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Microsoft Security Bulletin MS02-030 - Moderate

Unchecked Buffer in SQLXML Could Lead to Code Execution (Q321911)

Published: June 16, 2002 | Updated: February 28, 2003

Version: 1.1

Originally posted: June 12, 2002
Updated: February 28th, 2003

Summary

Who should read this bulletin: 
System administrators using Microsoft® SQL Server™ 2000.

Impact of vulnerability: 
Two vulnerabilities, the most serious of which could run code of attacker's choice.

Maximum Severity Rating: 
Moderate

Recommendation: 
System administrators who have enabled SQLXML and enabled data queries over HTTP should install the patch immediately.

Affected Software:

  • Microsoft SQLXML, which ships as part of SQL Server 2000 and can be downloaded separately.

General Information

Technical description:

SQLXML enables the transfer of XML data to and from SQL Server 2000. Database queries can be returned in the form of XML documents which can then be stored or transferred easily. Using SQLXML, you can access SQL Server 2000 using XML through your browser over HTTP.

Two vulnerabilities exist in SQLXML:

  • An unchecked buffer vulnerability in an ISAPI extension that could, in the worst case, allow an attacker to run code of their choice on the Microsoft Internet Information Services (IIS) Server.
  • A vulnerability in a function specifying an XML tag that could allow an attacker to run script on the user's computer with higher privilege. For example, a script might be able to be run in the Intranet Zone instead of the Internet Zone.

Mitigating factors:

Unchecked buffer in SQLXML ISAPI extension:

  • The administrator must have set up a virtual directory structure and naming used by the SQLXML HTTP components on an IIS Server. The vulnerability gives no means for an attacker to obtain the directory structure.
  • The attacker must know the location of the virtual directory on the IIS Server that has been specifically set up for SQLXML.

Script injection via XML tag:

  • For an attack to succeed, the user must have privileges on the SQL Server.
  • The attacker must know the address of the SQL Server on which the user has privileges.
  • The attacker must lure the user to a website under their control.
  • Queries submitted via HTTP are not enabled by default.
  • Microsoft best practices recommends against allowing ad hoc URL queries against the database through a virtual root.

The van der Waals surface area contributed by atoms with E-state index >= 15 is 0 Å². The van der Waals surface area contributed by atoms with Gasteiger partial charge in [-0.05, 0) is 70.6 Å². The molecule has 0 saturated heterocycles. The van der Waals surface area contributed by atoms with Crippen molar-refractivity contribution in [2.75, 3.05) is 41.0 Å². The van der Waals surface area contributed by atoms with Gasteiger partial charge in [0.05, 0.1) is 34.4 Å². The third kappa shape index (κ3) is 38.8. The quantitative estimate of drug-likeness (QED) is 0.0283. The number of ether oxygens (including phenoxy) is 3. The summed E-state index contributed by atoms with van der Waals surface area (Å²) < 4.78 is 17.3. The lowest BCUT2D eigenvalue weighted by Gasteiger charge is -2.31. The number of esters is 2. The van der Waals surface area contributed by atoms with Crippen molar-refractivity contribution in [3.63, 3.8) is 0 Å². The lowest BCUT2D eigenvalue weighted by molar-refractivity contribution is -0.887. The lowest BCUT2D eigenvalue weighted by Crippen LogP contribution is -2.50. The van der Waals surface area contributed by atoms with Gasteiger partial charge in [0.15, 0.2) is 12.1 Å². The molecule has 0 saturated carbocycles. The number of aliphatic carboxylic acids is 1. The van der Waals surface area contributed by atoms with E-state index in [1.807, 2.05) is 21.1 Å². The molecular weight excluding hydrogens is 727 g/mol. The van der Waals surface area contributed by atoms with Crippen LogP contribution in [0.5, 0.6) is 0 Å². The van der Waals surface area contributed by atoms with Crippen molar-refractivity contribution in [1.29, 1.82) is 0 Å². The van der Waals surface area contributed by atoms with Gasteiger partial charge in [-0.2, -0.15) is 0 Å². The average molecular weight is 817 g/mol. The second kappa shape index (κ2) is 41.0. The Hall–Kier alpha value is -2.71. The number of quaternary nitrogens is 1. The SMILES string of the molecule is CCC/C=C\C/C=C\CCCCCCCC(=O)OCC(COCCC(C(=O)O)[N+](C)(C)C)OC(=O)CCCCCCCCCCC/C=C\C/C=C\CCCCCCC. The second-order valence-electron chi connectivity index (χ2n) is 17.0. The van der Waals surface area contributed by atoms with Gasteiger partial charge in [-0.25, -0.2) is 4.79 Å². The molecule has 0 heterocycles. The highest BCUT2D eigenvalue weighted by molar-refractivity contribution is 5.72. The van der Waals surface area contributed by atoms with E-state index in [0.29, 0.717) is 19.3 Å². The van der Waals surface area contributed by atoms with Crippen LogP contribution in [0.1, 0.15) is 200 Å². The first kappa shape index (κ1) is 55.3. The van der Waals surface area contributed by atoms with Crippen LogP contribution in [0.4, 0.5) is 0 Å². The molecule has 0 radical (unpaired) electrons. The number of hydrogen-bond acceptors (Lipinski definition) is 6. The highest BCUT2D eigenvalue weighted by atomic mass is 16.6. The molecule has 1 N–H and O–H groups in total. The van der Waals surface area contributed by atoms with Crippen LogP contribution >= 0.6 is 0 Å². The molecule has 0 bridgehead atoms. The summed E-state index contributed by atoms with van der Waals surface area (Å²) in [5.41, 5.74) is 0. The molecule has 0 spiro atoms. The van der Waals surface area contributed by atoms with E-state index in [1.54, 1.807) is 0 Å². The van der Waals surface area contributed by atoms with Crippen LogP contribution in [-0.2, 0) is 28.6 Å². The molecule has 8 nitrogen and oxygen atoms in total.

• The script will run in the user's browser according to the IE security zone used to connect with the IIS Server hosting the SQLXML components. In most cases, this will be the Intranet Zone.

Severity Rating:

Unchecked buffer in SQLXML ISAPI extension:

Internet ServersIntranet ServersClient Systems
Microsoft SQLXML version shipped with SQL Server 2000 Gold ModerateModerateNone
Microsoft SQLXML version 2 ModerateModerateNone
Microsoft SQLXML versions 3 ModerateModerateNone

Script injection via XML tag:

Internet ServersIntranet ServersClient Systems
Microsoft SQLXML version shipped with SQL Server 2000 Gold ModerateModerateNone
Microsoft SQLXML version 2 ModerateModerateNone
Microsoft SQLXML versions 3 ModerateModerateNone

The above assessment is based on the types of systems affected by the vulnerability, their typical deployment patterns, and the effect that exploiting the vulnerability would have on them. The criticality is reckoned due to the possibility of remotely running code in the security context of the operating system and the possibility of running script on a user's system with elevated privileges.

Vulnerability identifiers:

Tested Versions:

Microsoft tested the original SQLXML version shipping with SQL Server 2000 Gold as well as SQLXML versions 1, 2 and 3 to assess whether they are affected by this vulnerability. SQLXML version 1 is no longer supported, and should be upgraded to a later version as discussed in the FAQ below.

What vulnerabilities are eliminated by this patch?
This patch eliminates two vulnerabilities affecting SQLXML, a component that enables SQL Server 2000 servers to accept database queries via XML and send the results via XML. The vulnerabilities are found in the SQLXML HTTP components.

What is XML?
XML (Extensible Markup Language) can be thought of as a universal data format for transmitting information on the Internet. Using XML, web applications that run on different vendors' hardware and software platforms, and which were written in different programming languages, can exchange data with each other.
XML is an important tool in allowing web services to work seamlessly with each other. For instance, a company might want to offer its employees the ability to manage their payroll information and track their vacation time through a single web portal, even though the two types of data might reside on servers that were implemented on completely different hardware and software platforms. As long as the developers of the respective systems standardized on XML as the data format, they could do this easily.

What is SQLXML?
Among the many types of data that can be transmitted via XML are database queries and database replies. SQLXML enables SQL Server 2000 to process XML database queries and create XML database replies and, if configured to do so, operate over HTTP. SQLXML bridges the gap between XML and relational data.
An initial version of SQLXML was delivered as part of SQL Server 2000 Gold, and subsequent versions have been made available for download from the Microsoft Developers Network.

What are the SQLXML HTTP components?